Venice Film Review: Pablo Larraín’s ‘Ema’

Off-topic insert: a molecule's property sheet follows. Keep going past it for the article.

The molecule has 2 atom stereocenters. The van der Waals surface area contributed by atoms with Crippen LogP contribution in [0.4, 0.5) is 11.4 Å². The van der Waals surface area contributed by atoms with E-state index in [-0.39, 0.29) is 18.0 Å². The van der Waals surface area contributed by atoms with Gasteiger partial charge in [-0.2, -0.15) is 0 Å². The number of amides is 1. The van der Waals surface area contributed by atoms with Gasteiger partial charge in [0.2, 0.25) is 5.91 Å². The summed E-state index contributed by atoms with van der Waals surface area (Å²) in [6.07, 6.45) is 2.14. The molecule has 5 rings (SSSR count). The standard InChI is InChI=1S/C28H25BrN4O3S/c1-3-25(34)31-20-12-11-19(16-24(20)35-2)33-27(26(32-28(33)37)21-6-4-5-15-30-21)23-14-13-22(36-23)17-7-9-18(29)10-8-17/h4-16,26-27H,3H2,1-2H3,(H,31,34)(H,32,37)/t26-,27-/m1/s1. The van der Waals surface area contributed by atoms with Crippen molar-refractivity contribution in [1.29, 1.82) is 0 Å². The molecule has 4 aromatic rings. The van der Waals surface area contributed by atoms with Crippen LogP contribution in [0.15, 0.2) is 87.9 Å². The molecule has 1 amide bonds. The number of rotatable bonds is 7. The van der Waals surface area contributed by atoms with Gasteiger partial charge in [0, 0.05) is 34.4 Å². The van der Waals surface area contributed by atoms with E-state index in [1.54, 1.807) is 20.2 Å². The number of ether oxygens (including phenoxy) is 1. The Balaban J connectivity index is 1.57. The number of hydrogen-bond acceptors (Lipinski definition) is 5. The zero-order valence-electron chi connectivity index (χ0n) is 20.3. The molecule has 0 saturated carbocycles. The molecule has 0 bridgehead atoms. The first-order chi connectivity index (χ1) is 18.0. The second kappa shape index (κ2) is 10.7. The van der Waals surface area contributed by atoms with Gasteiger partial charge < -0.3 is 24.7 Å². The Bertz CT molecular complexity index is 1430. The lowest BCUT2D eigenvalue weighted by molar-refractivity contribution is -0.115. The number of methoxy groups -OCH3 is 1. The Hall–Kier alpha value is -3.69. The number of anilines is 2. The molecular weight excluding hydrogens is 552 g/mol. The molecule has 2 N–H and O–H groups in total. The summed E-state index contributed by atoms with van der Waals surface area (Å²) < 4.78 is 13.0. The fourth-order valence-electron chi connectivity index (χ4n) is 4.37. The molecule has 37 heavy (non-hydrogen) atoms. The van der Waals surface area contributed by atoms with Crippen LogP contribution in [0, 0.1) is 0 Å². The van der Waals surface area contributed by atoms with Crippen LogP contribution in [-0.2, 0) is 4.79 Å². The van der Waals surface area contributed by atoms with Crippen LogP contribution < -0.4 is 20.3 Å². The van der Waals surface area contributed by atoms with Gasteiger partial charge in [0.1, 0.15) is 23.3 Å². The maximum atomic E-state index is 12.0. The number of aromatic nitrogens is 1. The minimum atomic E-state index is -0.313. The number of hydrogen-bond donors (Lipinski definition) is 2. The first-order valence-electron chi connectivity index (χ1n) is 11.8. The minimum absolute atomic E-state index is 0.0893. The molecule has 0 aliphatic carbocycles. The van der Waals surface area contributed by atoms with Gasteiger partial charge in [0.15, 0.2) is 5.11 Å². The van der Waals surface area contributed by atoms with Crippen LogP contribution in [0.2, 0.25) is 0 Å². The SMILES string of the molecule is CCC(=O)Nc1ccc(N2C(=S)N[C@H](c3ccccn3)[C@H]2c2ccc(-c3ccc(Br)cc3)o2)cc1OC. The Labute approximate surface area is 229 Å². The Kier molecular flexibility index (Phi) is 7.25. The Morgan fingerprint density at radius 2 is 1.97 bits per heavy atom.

If you’re looking to meet a shock-of-the-new, beyond-punk vanguard girl who’s so out there and alienated, and maybe liberated, that you’ve never quite seen the likes of her, you could do worse than spend 102 minutes in the company of Ema (Mariana Di Girolamo), the title viper of Pablo Larraín’s new film. Ema, with her stick earrings and nose ring, her slicked-back platinum mane and big-eyed insatiable blank stare that takes in everything and gives back nothing, is a dancer who lives in the Chilean port city of Valparaíso. When she’s doing her Reggaeton dance moves, punching the air as if she owned it, she’s like Lady Gaga in the great video for “Telephone.” But this is a Gaga who’s gangsta. After hours, she takes out a flamethrower and sets fire to cars, swing sets, traffic lights. She’s the mother of an adopted son,

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